Understanding the College Pricing Ladder

Image Credit: Rao Advisors LLC

By Rajkamal Rao

May 1 is the deadline for students to accept offers of admission from colleges and lock in their seats. While most families have already sent in their deposit amounts, there are several who are still struggling with how to balance multiple offers of admission. Invariably, the struggles relate to the costs of college attendance (COA).

In the United States, the COA is collectively borne by the family, the student, the university or college, the state government (in the case of public colleges), the federal government and private entities which make merit scholarship awards, such as those associated with the National Merit Scholarship program. The degree to which each of these external parties assumes financial responsibility will determine how much the family pays.

Nearly all financial awards are need-based. External merit scholarships are extremely rare, and when given out, are rather small. Most are one-time. Determining financial need is a complex exercise and is facilitated through huge black-box websites - the Free Application for Federal Student Aid (FAFSA®), run by the U.S. Department of Education, and the College Scholarship Service (CSS), run by the College Board. 

These websites employ complex algorithms and business rules. They take into account numerous family financial situations such as the age of parents, income, savings, debt, size of household, number of college-going students, assets, alimony payments, and other parameters. The sources for this information are the tax returns filed by the parents (and the student, if the student is employed). Deliberately filing erroneous information, with the intent of extracting a more favorable need-based determination, is a violation of numerous federal and state laws.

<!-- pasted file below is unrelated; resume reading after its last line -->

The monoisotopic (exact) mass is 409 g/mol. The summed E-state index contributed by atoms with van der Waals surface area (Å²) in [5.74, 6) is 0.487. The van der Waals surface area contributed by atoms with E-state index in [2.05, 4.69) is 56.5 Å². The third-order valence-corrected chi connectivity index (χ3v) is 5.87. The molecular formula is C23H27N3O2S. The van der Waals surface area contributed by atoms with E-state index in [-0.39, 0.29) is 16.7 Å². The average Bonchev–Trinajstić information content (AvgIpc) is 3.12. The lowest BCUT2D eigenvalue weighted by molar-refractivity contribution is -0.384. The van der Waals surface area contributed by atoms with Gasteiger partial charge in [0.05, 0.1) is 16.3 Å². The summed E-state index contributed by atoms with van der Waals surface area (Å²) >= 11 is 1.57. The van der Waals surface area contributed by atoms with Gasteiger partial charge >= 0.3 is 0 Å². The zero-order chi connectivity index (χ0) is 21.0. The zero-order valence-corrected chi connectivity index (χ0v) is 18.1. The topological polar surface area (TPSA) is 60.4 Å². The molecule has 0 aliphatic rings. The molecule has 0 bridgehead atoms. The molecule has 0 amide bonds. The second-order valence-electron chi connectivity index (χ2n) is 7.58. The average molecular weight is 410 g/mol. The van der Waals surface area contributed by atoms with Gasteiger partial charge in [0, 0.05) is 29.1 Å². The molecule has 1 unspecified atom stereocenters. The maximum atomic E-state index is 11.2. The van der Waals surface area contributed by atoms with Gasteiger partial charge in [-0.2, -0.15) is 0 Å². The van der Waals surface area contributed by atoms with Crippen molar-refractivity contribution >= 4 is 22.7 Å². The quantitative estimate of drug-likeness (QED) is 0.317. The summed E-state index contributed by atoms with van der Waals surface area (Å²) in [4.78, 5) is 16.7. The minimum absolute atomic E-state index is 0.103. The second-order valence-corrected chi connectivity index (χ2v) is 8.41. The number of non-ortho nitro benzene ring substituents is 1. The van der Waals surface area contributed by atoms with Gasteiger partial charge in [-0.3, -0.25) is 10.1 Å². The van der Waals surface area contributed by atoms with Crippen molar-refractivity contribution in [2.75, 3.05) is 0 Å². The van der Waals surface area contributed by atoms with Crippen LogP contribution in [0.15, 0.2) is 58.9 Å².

The engines make several assumptions. If a family has an annual income of X, the programs will automatically assume that total family savings will be a multiple of X. For families with lower incomes, up to $65,000, the multiple is less than 1. For families with higher incomes, the multiple is greater than 1. If your family has savings higher than this amount, your financial needs are deemed to be less. In effect, both FAFSA and CSS tend to penalize families for saving more and reward those who don't save as much.

The College Pricing Ladder

The top line for the college cost of attendance is the sticker price. But just like when shopping for a car, just about no one pays the sticker price.

How much your family pays for college is unique, much like an airline seat. It is dependent largely upon FAFSA's and CSS's determination about how much both programs think your financial need is.

Federal grants and college cash awards, funded through college endowments, bring down the sticker price. These are monies which do not have to be repaid, so they're a great bargain. The so-called "full ride" awards are essentially cash awards from colleges which will not charge tuition fees at all. Tax credits and deductions make up the remaining components of the "free money" bucket.

The "Net Price" is simply the difference between the sticker price and the discounts the family has been offered. Remember that the family is ultimately responsible for the Net Price.

Working your way up from the bottom of the image above, the first number is called the Estimated Family Contribution (EFC). This amount is a result of the FAFSA engine's computation when you file your FAFSA application - and is nonnegotiable unless family circumstances for costs and income change. The EFC is the minimum the family must pay, kind of like a deductible when filing an insurance claim.

The difference between the EFC and the Net Price is called the Gap amount. The Gap is always the responsibility of the family. It can be met from family savings or borrowing. The borrowing could be a subsidized loan offer from FAFSA or unsubsidized. Or could be from a private bank. Students who win work study awards are contributing to the Gap amount, but with their sweat rather than with cash.

Our takeaway

Take a minute to study the example graphic above of a college with a sticker price of $75,000 which is the average published cost of attendance at most Ivy League and world-class institutions. Notice how various pricing components kick in above the family's EFC. A $40,000 - $45,000 EFC determination is normal for a U.S. household with two children with both parents working in professional jobs.

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